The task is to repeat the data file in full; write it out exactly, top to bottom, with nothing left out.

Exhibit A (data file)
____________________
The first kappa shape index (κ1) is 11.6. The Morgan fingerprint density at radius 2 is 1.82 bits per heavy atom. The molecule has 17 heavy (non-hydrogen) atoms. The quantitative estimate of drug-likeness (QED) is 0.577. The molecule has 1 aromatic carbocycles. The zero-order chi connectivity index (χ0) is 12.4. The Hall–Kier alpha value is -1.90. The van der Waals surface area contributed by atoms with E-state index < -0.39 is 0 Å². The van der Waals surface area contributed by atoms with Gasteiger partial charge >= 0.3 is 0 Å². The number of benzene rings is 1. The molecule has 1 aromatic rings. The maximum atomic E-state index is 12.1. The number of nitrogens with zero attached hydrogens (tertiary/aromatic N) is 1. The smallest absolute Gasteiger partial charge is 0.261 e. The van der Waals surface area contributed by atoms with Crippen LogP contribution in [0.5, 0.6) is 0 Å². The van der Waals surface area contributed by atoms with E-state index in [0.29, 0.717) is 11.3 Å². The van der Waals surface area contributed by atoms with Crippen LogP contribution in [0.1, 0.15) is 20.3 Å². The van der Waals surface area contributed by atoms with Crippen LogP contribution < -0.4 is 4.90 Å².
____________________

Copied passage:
The first kappa shape index (κ1) is 11.6. The Morgan fingerprint density at radius 2 is 1.82 bits per heavy atom. The molecule has 17 heavy (non-hydrogen) atoms. The quantitative estimate of drug-likeness (QED) is 0.577. The molecule has 1 aromatic carbocycles. The zero-order chi connectivity index (χ0) is 12.4. The Hall–Kier alpha value is -1.90. The van der Waals surface area contributed by atoms with E-state index < -0.39 is 0 Å². The van der Waals surface area contributed by atoms with Gasteiger partial charge >= 0.3 is 0 Å². The number of benzene rings is 1. The molecule has 1 aromatic rings. The maximum atomic E-state index is 12.1. The number of nitrogens with zero attached hydrogens (tertiary/aromatic N) is 1. The smallest absolute Gasteiger partial charge is 0.261 e. The van der Waals surface area contributed by atoms with Crippen LogP contribution in [0.5, 0.6) is 0 Å². The van der Waals surface area contributed by atoms with E-state index in [0.29, 0.717) is 11.3 Å². The van der Waals surface area contributed by atoms with Crippen LogP contribution in [0.1, 0.15) is 20.3 Å². The van der Waals surface area contributed by atoms with Crippen LogP contribution < -0.4 is 4.90 Å².